Want to Sell Your Business? Here Are the Six Major Factors Every Investor Will Review Before Deciding to Buy

Selling a business is seen by many as the glorious finish line for entrepreneurs, representing the culmination of years of hard work and dedication into a nice payout. However, many small business owners find themselves unprepared when it comes to positioning their company for sale. After decades of work, they are tired and beat up. They want to just sell the business and actually walk away with a good chunk of change to spend the rest of their lives with. 

But sadly, many business owners have insufficient profitability, lack of recurring revenue or a great database of loyal customers, and an absence of core systems. This can dramatically hinder the selling process or leave them with much less money on the table than might be possible. 

To attract potential investors and maximize the value of your business, it’s essential to focus on these six major factors that investors will scrutinize before making a decision to buy. 

Revenue and Profitability

The cornerstone of any business valuation is its revenue and profitability. Investors will closely examine your company’s financial statements to assess its historical performance and growth prospects. They’ll scrutinize revenue trends (typically over the last three years), profit margins, and overall financial health to gauge the business’s earning potential. A consistent track record of revenue growth and healthy profit margins will make your business WAY more attractive to potential buyers.

Recurring Revenue Streams

Recurring revenue is highly desirable for investors as it provides predictability and stability to the business’s cash flow. Subscription-based models, long-term contracts, and repeat customers contribute to a steady stream of income, reducing the risk associated with fluctuating sales. And even if your business is mainly one-time customers (i.e. homebuilders), they will look at the depth in your customer base and how attractive you look locally as the “go-to” business for your service offering.

Operational Efficiency and Scalability

Investors will evaluate the efficiency of your business operations and its ability to scale. They’ll assess the effectiveness of your processes, the utilization of resources, and the scalability of your business model. Businesses that can efficiently scale their operations to meet growing demand are more attractive to investors, as they offer the potential for significant returns on investment. It’s as if you are setting up your business as a franchise, where you have all of the documented, routine structure to how everything is run. So when someone buys the business, you essentially give them the “owner’s manual” to your company.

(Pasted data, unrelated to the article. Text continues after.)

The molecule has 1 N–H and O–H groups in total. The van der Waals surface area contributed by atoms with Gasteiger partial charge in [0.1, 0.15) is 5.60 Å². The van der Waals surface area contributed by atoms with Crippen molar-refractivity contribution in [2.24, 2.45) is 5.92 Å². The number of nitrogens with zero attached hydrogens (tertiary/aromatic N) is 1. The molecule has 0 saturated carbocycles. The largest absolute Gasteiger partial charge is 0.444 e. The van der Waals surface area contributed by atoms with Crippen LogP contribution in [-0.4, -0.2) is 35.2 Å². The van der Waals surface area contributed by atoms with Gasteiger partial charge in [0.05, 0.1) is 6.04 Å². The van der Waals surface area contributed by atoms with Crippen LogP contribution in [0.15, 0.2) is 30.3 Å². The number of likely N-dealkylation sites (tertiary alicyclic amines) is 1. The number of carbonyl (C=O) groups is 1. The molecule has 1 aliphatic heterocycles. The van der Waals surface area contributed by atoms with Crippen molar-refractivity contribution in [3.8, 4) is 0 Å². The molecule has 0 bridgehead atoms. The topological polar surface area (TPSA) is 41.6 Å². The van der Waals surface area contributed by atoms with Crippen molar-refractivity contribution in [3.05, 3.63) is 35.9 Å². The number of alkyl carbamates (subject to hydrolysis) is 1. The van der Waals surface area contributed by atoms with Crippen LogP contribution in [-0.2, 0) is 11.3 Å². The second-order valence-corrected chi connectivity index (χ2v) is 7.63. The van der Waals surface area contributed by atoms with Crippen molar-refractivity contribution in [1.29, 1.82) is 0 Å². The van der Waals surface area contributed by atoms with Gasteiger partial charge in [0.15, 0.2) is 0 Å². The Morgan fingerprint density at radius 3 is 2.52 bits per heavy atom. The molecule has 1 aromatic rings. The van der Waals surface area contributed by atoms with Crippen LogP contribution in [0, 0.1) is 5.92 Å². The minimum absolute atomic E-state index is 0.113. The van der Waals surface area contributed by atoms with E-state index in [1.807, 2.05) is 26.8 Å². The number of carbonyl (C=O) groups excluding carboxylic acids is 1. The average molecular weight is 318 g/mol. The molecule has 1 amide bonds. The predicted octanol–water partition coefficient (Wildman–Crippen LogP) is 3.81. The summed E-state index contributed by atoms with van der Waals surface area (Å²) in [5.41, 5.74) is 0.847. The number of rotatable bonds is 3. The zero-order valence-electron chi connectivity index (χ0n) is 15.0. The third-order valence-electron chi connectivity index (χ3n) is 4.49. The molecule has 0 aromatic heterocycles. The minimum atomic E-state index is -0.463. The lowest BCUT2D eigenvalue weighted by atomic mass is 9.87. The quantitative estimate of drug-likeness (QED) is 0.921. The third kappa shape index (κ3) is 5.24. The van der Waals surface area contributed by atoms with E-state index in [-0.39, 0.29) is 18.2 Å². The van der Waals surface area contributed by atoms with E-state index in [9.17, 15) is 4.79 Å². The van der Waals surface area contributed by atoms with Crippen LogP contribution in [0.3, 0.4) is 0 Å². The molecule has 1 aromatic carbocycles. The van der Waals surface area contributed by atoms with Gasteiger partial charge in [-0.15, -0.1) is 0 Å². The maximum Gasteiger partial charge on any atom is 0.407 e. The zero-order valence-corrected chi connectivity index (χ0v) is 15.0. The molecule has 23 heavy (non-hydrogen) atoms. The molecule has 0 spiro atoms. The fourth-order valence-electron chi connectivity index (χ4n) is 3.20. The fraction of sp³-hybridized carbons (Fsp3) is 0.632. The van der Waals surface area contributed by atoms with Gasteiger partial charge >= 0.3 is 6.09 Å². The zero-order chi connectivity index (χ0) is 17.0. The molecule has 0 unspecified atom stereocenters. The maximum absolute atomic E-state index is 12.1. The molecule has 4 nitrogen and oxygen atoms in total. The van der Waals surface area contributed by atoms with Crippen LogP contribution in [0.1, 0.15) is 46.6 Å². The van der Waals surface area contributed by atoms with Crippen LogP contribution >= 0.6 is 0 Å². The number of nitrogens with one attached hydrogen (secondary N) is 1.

Financial Controls and Systems

Having robust financial controls and systems in place is essential for instilling confidence in potential investors. What do we mean by financial control? Here are some examples:

  • The timing of when you make major business purchases
  • How and when you hire new staff into the company
  • How you manage employee credit cards and the review process
  • How distributions to owners work in your company
  • Your payscale for your staff and how they are financially incentivized
  • The best practices for managing cash flow in your company

Investors will want to ensure that your business has accurate and reliable financial reporting, sound internal controls, and effective risk management practices. Demonstrating transparency and accountability in financial matters will enhance your credibility and facilitate the due diligence process.

Customer Diversification and Concentration

Investors will assess the diversity and concentration of your customer base to evaluate the stability of your business. A diversified customer portfolio (with plenty of details about each customer) mitigates the risk of revenue loss from the departure of a single client or sector. Conversely, overreliance on a few key customers can raise concerns about revenue sustainability and business continuity. Strive to diversify your customer base to reduce dependency and enhance the attractiveness of your business to investors. 

Growth Potential and Market Position

Finally, investors will analyze the growth potential and market position of your business within its industry. They’ll consider factors such as market size, competitive landscape, and barriers to entry to assess the business’s long-term viability and growth prospects. Demonstrating a clear competitive advantage, innovative product offerings, or untapped market opportunities will bolster investor confidence and increase the value of your business.

Positioning your business for sale requires careful attention to key financial details that investors will scrutinize during the due diligence process. Investing time and resources into strengthening these financial aspects will not only facilitate a smoother selling process, but also ensure that you achieve the best possible outcome when it comes time to sell your business.

Leave a Comment

Your email address will not be published. Required fields are marked *